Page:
September 2006

Distinct functions of dispersed GATA factor complexes at an endogenous gene locus.

Mol Cell Biol 2006 Oct;26(19):7056-67

University of Wisconsin Medical School, Department of Pharmacology, 1300 University Avenue, Madison, WI 53706, USA.

The reciprocal expression of GATA-1 and GATA-2 during hematopoiesis is an important determinant of red blood cell development. Whereas Gata2 is preferentially transcribed early in hematopoiesis, elevated GATA-1 levels result in GATA-1 occupancy at sites upstream of the Gata2 locus and transcriptional repression. GATA-2 occupies these sites in the transcriptionally active locus, suggesting that a "GATA switch" abrogates GATA-2-mediated positive autoregulation. Chromatin immunoprecipitation (ChIP) coupled with genomic microarray analysis and quantitative ChIP analysis with GATA-1-null cells expressing an estrogen receptor ligand binding domain fusion to GATA-1 revealed additional GATA switches 77 kb upstream of Gata2 and within intron 4 at +9.5 kb. Despite indistinguishable GATA-1 occupancy at -77 kb and +9.5 kb versus other GATA switch sites, GATA-1 functioned uniquely at the different regions. GATA-1 induced histone deacetylation at and near Gata2 but not at the -77 kb region. The -77 kb region, which was DNase I hypersensitive in both active and inactive states, conferred equivalent enhancer activities in GATA-1- and GATA-2-expressing cells. By contrast, the +9.5 kb region exhibited considerably stronger enhancer activity in GATA-2- than in GATA-1-expressing cells, and other GATA switch sites were active only in GATA-1- or GATA-2-expressing cells. Chromosome conformation capture analysis demonstrated higher-order interactions between the -77 kb region and Gata2 in the active and repressed states. These results indicate that dispersed GATA factor complexes function via long-range chromatin interactions and qualitatively distinct activities to regulate Gata2 transcription.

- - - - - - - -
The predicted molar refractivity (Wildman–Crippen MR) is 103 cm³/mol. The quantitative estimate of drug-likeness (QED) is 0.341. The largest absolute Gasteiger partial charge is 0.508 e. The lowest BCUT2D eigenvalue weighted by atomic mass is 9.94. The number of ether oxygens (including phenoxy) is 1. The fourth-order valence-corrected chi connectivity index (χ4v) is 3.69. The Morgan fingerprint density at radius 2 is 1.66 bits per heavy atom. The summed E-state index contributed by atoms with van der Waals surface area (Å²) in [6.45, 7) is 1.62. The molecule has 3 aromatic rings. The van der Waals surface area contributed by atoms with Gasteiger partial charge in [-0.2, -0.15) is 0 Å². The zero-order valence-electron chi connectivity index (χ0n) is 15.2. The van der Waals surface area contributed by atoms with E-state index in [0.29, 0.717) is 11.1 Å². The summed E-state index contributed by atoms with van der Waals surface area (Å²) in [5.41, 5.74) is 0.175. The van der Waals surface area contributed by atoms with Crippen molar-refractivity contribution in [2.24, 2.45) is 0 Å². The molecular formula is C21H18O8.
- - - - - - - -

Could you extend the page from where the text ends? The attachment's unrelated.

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http://dx.doi.org/10.1128/MCB.01033-06DOI Listing
http://www.ncbi.nlm.nih.gov/pmc/articles/PMC1592882PMC
October 2006

Developmental control via GATA factor interplay at chromatin domains.

J Cell Physiol 2005 Oct;205(1):1-9

Department of Pharmacology, University of Wisconsin Medical School, Molecular and Cellular Pharmacology Program, Madison, Wisconsin 53706, USA.

Despite the extraordinary task of packaging mammalian DNA within the constraints of a cell nucleus, individual genes assemble into cell type-specific chromatin structures with high fidelity. This chromatin architecture is a crucial determinant of gene expression signatures that distinguish specific cell types. Whereas extensive progress has been made on defining biochemical and molecular mechanisms of chromatin modification and remodeling, many questions remain unanswered about how cell type-specific chromatin domains assemble and are regulated. This mini-review will discuss emerging studies on how interplay among members of the GATA family of transcription factors establishes and regulates chromatin domains. Dissecting mechanisms underlying the function of hematopoietic GATA factors has revealed fundamental insights into the control of blood cell development from hematopoietic stem cells and the etiology of pathological states in which hematopoiesis is perturbed.
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http://dx.doi.org/10.1002/jcp.20393DOI Listing
October 2005

Neurokinin-B transcription in erythroid cells: direct activation by the hematopoietic transcription factor GATA-1.